By Julianne Mosher
Campus activity fees are becoming the most expensive statements tacked onto tuition. As tuition rises higher with each passing year, students are beginning to question how the fees relate to them on campus and how they are of importance to them.
On student tuition bills, $8 are set aside per credit for each person for campus activity fees. As an example, if one student is taking a full 18 credit semester, he or she will pay an extra $144 in fees. However, a part-time student with two classes adding up to 6 credits pays $48 in campus activity fees.
This adds up to a lot of money for the 14,000 students who attend the Ammerman campus. According to public tax records in 2009, the student activity fees gained more than $200,000 in revenue after expenses. Students paid about $3.5 million, but the school only spent about $3.3 million.
The money is split up between different organizations; student organizations, campus activities, operations and maintenance, athletics, and theater.
Each area receives different amounts for the year. Student organizations – which include clubs such as the Student Government Association – gained the most money from the revenue with over $600,000. However, theater received much less gaining only about $215,000 and athletics reaped about $300,000.
Lauren DiMarzo, a sophomore studying liberal arts, has a very strong opinion about the fees she is required to pay. She is currently enrolled with the school and hopes to begin studying nursing all while working two jobs.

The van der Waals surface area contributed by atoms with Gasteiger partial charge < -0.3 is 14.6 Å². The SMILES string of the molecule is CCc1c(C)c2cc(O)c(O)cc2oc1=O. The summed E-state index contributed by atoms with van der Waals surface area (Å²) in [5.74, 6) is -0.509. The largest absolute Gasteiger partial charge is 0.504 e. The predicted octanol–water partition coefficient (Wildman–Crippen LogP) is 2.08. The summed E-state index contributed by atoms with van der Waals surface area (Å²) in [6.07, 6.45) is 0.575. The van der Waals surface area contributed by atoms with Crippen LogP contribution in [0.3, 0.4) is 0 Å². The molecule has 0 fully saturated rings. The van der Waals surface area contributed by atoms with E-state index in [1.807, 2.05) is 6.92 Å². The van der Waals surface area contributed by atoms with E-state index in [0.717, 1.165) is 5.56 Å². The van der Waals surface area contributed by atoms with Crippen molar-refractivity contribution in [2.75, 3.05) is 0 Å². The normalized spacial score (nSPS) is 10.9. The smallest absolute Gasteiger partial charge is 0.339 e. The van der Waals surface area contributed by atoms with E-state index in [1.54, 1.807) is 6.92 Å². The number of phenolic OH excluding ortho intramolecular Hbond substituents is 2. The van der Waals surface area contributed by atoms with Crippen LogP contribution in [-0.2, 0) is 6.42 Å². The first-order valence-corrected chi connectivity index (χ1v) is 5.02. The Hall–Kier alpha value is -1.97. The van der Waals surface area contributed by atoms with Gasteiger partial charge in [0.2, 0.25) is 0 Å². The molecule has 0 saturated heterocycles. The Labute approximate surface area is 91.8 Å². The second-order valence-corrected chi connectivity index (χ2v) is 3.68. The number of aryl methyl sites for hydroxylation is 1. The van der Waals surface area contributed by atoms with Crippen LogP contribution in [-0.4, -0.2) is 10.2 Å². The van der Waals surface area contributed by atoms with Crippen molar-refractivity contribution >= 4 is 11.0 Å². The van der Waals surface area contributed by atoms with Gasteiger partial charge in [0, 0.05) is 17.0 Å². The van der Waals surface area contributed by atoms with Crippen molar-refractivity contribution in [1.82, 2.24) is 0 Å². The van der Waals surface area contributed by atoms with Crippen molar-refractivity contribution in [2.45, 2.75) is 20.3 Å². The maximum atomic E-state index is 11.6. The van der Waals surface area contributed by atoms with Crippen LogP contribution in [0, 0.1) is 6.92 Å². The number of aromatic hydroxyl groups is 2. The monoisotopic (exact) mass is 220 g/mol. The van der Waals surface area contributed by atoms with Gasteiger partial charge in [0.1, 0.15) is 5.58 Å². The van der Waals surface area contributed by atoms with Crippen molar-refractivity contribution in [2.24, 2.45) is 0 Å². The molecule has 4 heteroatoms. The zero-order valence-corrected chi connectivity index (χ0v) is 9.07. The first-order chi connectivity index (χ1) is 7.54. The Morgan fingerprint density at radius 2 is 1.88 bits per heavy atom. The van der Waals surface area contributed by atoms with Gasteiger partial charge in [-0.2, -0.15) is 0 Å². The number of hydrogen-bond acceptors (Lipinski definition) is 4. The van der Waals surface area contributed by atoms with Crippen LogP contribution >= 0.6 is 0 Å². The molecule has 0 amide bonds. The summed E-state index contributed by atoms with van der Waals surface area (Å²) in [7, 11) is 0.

“I work about 40 hours a week between my babysitting job and working at Best Yet. My parents help pay for my tuition, and I pay for anything else such as books.”
DiMarzo has a very hectic schedule. Like many of the students on campus, it is hard for her to join the various clubs the school has to offer. She was interested in perhaps joining the sign language club, but unfortunately she does not have time commit.
DiMarzo says she should not be paying for student activity fees because she simply does not attend anything. She believes it is a waste of money. “I feel that if students want to be involved in an activity or register their car to drive that should be a separate payment,” she said.
“I feel like many of the students are making their way through college on their own,” she said. “I understand why activity and driving fees are included in tuition, however, we are paying for something that we may not even take part in.”
There are about 67 clubs located on the Ammerman campus alone. Every year some are added and some are cut depending on how they work out with students. Of the 14,000 students attending the Ammerman campus, only a small amount of people actually stay for a club or an honor society during common hour. It is estimated that about 650-700 students are involved with clubs.
Sharon Silverstein is the director of campus activities and student leadership on the Ammerman campus. She is the woman in charge of foreseeing all of the student affairs that happen at the school.
Silverstein noted that the funding for campus activities covers more than just clubs. The fees also include child care, theater, athletics, publications, and all campus activities. They also cover the events that clubs sponsor, such as guest speakers, trips, and transportation.
“[The fees] give people the dollars to express themselves… that’s what the moneys for,” Silverstein said. “That is what school’s about. Expressing yourself.”
She also noted that when a student walks into the gymnasium – a seemingly normal act – to play basketball on the court, the money being put towards student fees is actually paying for that specific court. Certainly these fees are being used to aid students with a variety of different services.
But interestingly noted on the tax forms, the salaries and benefits of the persons in charge of the daycare system and those who also manage the money are supported with student funding. Also documented were those who never took leave or called in sick received crude absence compensation for their perfect attendance. But how could this be beneficial to students?
“The school takes advantage of the students attending and will find any way possible to collect money. It’s a business,” DiMarzo said.